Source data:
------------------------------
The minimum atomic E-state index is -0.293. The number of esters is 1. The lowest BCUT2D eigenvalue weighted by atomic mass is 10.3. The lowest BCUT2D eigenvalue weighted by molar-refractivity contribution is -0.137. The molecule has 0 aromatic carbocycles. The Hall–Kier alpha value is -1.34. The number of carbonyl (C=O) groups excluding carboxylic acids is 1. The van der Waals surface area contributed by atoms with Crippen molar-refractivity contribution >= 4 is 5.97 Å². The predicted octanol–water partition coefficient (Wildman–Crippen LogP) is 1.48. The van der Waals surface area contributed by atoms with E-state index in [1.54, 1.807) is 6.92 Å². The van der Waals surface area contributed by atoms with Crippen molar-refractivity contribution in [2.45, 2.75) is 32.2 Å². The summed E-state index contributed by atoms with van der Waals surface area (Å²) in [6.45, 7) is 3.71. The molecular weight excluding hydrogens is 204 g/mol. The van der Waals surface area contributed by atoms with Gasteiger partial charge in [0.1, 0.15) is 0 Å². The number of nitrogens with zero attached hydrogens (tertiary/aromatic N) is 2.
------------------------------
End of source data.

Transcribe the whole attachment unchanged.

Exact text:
The minimum atomic E-state index is -0.293. The number of esters is 1. The lowest BCUT2D eigenvalue weighted by atomic mass is 10.3. The lowest BCUT2D eigenvalue weighted by molar-refractivity contribution is -0.137. The molecule has 0 aromatic carbocycles. The Hall–Kier alpha value is -1.34. The number of carbonyl (C=O) groups excluding carboxylic acids is 1. The van der Waals surface area contributed by atoms with Crippen molar-refractivity contribution >= 4 is 5.97 Å². The predicted octanol–water partition coefficient (Wildman–Crippen LogP) is 1.48. The van der Waals surface area contributed by atoms with E-state index in [1.54, 1.807) is 6.92 Å². The van der Waals surface area contributed by atoms with Crippen molar-refractivity contribution in [2.45, 2.75) is 32.2 Å². The summed E-state index contributed by atoms with van der Waals surface area (Å²) in [6.45, 7) is 3.71. The molecular weight excluding hydrogens is 204 g/mol. The van der Waals surface area contributed by atoms with Gasteiger partial charge in [0.1, 0.15) is 0 Å². The number of nitrogens with zero attached hydrogens (tertiary/aromatic N) is 2.